Ex-Mass. museum CFO gets up to 5 years in prison

WORCESTER, Mass. – The former chief financial officer of a local museum has been sentenced to serve time in state prison in connection with embezzling more than $1.3 million from the institution, Attorney General Martha Coakley announced on Monday.

On May 5, 2010, Peggy Kempton, age 53, of Hollis, New Hampshire, pled guilty in Worcester Superior Court to charges of Larceny over $250 by Single Scheme (14 Counts), Fraudulent Use of Credit Cards (3 counts), and False Entries in Corporate Books. Today, Judge Richard T. Tucker sentenced Kempton to serve three to five years in State Prison, followed by ten years of probation. While on probation, Kempton must stay away and avoid all contact with her former employer and notify any future employers of her conviction. Judge Tucker also ordered that Kempton make full restitution in the amount of $1.3 million to the museum.

“This defendant abused her position of trust to defraud her employers and misuse charitable funds for her own personal gain,” AG Coakley said. “With today’s sentence she has been held accountable for her actions and has been ordered to pay full restitution back to the charity.”

In September 2008, the Attorney General’s Office began an investigation after Kempton’s activities were reported by her former employer. From July 1997 through February 2008, Kempton worked as the Deputy Executive Director and Chief Financial Officer (CFO) for the museum. Her duties as CFO included managing the institution’s accounts payable and receivable, payroll and general ledger. On numerous dates between January 2002 and February 2008, Kempton stole funds from her employer to pay for over $1.3 million in personal purchases that Kempton and her children made using 14 different credit cards. One of the credit cards was in the name of a co-worker who had no knowledge that the card existed and was being used by Kempton.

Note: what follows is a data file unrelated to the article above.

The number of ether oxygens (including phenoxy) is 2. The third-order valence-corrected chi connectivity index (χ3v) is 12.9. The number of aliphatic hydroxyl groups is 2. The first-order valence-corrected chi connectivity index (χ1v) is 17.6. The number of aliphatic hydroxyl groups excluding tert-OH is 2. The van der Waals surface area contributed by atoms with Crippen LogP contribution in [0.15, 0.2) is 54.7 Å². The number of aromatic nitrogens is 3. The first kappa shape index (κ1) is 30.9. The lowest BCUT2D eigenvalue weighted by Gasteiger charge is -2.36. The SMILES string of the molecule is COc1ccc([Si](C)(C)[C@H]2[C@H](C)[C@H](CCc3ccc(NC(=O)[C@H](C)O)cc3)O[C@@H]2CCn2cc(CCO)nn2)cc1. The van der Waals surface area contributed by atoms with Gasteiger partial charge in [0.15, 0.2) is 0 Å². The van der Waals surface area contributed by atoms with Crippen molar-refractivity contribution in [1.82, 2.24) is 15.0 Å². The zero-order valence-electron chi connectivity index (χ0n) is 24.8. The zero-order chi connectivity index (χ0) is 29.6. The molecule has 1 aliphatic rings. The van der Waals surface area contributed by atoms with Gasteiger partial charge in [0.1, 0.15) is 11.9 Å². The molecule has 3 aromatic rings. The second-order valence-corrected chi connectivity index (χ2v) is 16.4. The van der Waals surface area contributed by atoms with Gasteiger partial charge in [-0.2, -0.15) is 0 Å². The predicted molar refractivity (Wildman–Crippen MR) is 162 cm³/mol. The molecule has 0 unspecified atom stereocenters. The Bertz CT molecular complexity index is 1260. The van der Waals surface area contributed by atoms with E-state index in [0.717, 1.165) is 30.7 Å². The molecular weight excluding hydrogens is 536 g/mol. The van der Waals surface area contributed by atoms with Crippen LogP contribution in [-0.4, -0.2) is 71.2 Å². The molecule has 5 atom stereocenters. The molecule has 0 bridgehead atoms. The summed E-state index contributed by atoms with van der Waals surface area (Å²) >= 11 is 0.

Kempton also used “cash advance checks” from credit cards in the names of three co-workers to pay for personal purchases that Kempton made on her own credit cards. Kempton did this without the knowledge or authorization of the co-workers. Investigators also discovered that Kempton manipulated the financial records of her employer to make it appear that the employer’s funds that Kempton used to pay for personal purchases and other expenses were being used for legitimate expenses. Kempton reportedly spent the money she embezzled on antiques, trips, jewelry, and even college tuition.

A Worcester County Grand Jury returned indictments against Kempton on June 19, 2009. At that time, the indictments were sealed and a warrant was issued for Kempton’s arrest. Kempton surrendered herself to authorities on June 23, 2009, and was arraigned in Worcester Superior Court where she pled not guilty and was subsequently released on $5,000 cash bail. On May 5, 2010, Kempton pled guilty to all charges. On June 28, 2010 she was sentenced to serve three to five years in State Prison.

The case was prosecuted by Assistant Attorney General Brendan O’Shea for the Attorney General’s Corruption and Fraud Division. It was investigated by Financial Investigators Jessie Dean and Jim McFadden of the Financial Investigations Division, and Massachusetts State Police assigned to the Attorney General’s Office.

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